POSTED: 3:02 a.m. HST, Mar 5, 2011
LAST UPDATED: 3:03 a.m. HST, Mar 5, 2011
SEOUL, South Korea >> Unidentified attackers targeted more than two dozen South Korean government and private websites Saturday, but officials reported no serious damage a day after a pair of similar assaults.
A total of 29 websites were hit Saturday, the Korea Communications Commission said, in so-called "denial of service" attacks in which large numbers of "zombie" computers try to connect to a site at the same time in an attempt to overwhelm the server.
Commission official Lee Sang-kug said, however, that the attacks were "so weak that no actual damage was detected so far." Lee added that the commission would keep a close watch on the situation in coming days, though expressed confidence fallout would remain limited as the government and computer security companies were well prepared.
Saturday's attacks on sites including South Korea's presidential office, the Foreign Ministry, the Defense Ministry, some financial institutions and U.S. Forces Korea followed two rounds that occurred Friday in which damage was also limited.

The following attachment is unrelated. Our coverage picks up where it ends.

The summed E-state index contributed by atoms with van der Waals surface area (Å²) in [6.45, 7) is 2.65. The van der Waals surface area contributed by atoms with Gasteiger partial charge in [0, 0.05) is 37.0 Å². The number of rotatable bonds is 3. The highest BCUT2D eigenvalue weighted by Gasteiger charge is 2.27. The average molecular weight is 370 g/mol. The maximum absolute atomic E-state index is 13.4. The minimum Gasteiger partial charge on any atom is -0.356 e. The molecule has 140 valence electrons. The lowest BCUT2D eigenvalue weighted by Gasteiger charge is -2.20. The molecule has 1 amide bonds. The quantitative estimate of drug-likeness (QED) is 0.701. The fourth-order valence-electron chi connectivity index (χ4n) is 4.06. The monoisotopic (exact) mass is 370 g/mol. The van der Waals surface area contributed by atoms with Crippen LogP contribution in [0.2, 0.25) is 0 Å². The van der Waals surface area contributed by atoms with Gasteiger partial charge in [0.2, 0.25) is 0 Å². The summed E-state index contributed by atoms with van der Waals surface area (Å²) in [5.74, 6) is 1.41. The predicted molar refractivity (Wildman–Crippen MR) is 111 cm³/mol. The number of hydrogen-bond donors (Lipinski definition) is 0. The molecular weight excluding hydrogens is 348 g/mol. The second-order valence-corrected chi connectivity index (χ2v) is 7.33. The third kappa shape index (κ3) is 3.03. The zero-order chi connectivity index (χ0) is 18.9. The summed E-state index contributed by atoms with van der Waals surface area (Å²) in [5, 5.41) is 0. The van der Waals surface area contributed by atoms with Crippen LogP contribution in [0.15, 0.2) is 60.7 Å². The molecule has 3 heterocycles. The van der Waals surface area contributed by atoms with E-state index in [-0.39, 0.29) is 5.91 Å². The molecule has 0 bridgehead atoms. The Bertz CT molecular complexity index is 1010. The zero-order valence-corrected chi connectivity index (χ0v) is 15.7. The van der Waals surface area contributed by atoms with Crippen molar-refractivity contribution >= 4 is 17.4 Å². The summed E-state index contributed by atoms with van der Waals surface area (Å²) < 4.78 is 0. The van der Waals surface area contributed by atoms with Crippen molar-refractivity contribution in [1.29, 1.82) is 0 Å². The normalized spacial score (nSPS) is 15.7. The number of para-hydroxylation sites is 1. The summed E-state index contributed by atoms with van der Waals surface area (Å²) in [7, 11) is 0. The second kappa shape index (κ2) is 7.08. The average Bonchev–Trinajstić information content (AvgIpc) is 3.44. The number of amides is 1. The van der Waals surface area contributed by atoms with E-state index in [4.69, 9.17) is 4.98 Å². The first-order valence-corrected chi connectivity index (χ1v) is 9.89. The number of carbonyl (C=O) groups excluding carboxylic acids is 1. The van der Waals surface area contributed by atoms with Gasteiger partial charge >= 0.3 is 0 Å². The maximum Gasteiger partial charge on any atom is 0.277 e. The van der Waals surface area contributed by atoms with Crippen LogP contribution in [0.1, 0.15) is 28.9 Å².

Lee said that 40 websites were originally targeted Friday, though only 29 came under actual attack. A total of 29 were targeted Saturday, he said. It remained unclear where the attacks originated, he said.
In 2009, some government websites in South Korea and the U.S. were paralyzed by a similar type of attack that South Korean officials believed was conducted by North Korea. But U.S. officials have largely ruled out North Korea as the origin, according to cybersecurity experts.
South Korean media have previously reported that North Korea runs an Internet warfare unit aimed at hacking into U.S. and South Korean military networks to gather information and disrupt service.
Park Kun-woo, a spokesman for South Korean computer security company AhnLab, said Friday that China is also pointed to as a source of cyberattacks because a large amount of malware, or malicious software, originates from there.